November 22, 2022
Tis the Season to Shop for Medicare Options
Americans are fighting back against soaring food prices by shopping at discount grocers, buying lower-cost store brands, or giving up their favorite gourmet items.
Yet Medicare beneficiaries usually don’t shop around for a less expensive insurance policy or a higher quality one. It’s also advisable for retirees to review their current plans to make sure they still include the right doctors or prescription drugs for treating any new medical conditions. Open enrollment for Medicare Advantage and Part D plans started Oct. 15 and ends Dec. 7.
Over their lifetimes, retirees will spend an average $67,000 out-of-pocket for medical care – and that does not include the monthly premiums. The least healthy retirees will pay twice that much.
Yet only three in 10 people surveyed in 2019 by the Kaiser Family Foundation said they compared their existing Medicare insurance policies with the new policies that came on the market during open enrollment for 2020. Three groups who would probably benefit most had the lowest rates of shopping around: low-income and minority retirees and people over 85.
Given retirees’ reluctance to comparison shop, it should not be a surprise that the vast majority stay put and don’t change their policies. The share of people who do change a plan bounces around from year to year but not by much, Kaiser found.
Kaiser broke down the switchers for two types of plans. While the average number of Medicare Advantage plans increased quite a bit this year, the 2019 survey of retirees’ behavior showed how few take advantage of their options. Only about half of people with Advantage plans shopped around for an alternative for 2020 coverage, and a separate analysis showed that only 10 percent moved to a new plan.
Retirees with Part D drug plans switched more often but were still in the minority: 27 percent comparison shopped and 21 percent switched – and that 21 percent was way above historic levels because customers of Humana had to find new policies after the insurer made big changes to its offerings.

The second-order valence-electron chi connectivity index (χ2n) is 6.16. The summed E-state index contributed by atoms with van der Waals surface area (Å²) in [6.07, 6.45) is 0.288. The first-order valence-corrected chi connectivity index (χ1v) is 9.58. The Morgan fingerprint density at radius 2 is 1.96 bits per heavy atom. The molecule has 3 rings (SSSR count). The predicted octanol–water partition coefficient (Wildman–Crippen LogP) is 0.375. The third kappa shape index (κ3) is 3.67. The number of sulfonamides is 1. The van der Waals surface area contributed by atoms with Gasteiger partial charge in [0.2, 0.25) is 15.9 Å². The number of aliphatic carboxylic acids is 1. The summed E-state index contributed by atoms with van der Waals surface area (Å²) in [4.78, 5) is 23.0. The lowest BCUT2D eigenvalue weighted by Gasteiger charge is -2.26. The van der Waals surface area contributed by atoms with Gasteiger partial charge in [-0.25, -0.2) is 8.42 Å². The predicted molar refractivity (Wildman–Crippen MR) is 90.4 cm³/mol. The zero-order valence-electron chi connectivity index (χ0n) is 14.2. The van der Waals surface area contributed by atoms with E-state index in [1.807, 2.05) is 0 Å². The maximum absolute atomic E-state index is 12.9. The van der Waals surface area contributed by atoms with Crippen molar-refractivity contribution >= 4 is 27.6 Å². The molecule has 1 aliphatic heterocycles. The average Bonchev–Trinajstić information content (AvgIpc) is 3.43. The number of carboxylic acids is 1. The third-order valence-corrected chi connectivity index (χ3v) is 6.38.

If you can be convinced to check out your, or a loved one’s, options, several resources are available to help:
- Every state has an agency with trained staff and volunteers – many of them retirees – to sort through your priorities and discuss the options that fit those priorities. Here’s a list of the state agencies.
- The federal Centers for Medicare and Medicaid Services (CMS) hotline: 1-800-Medicare.
- Medicare publishes a guide that explains the different types of plans, what they cover, and how they work.
- CMS has an online plan finder that searches and compares the Medicare Advantage, Part D, and Medigap policies available in each zip code.
- Insurance brokers are very familiar with local markets and can be helpful. But since brokers usually represent a limited set of insurance companies, talk to a couple to get quotes from a wider variety of companies.
- Two blogs – one published this month and one during 2021 open enrollment – provide more detail about the process and the options available to retirees.
Squared Away writer Kim Blanton invites you to follow us on Twitter @SquaredAwayBC. To stay current on our blog, please join our free email list. You’ll receive just one email each week – with links to the two new posts for that week – when you sign up here. This blog is supported by the Center for Retirement Research at Boston College.
One wonders if it would be different if I weren’t understood to be a source of revenue from the government.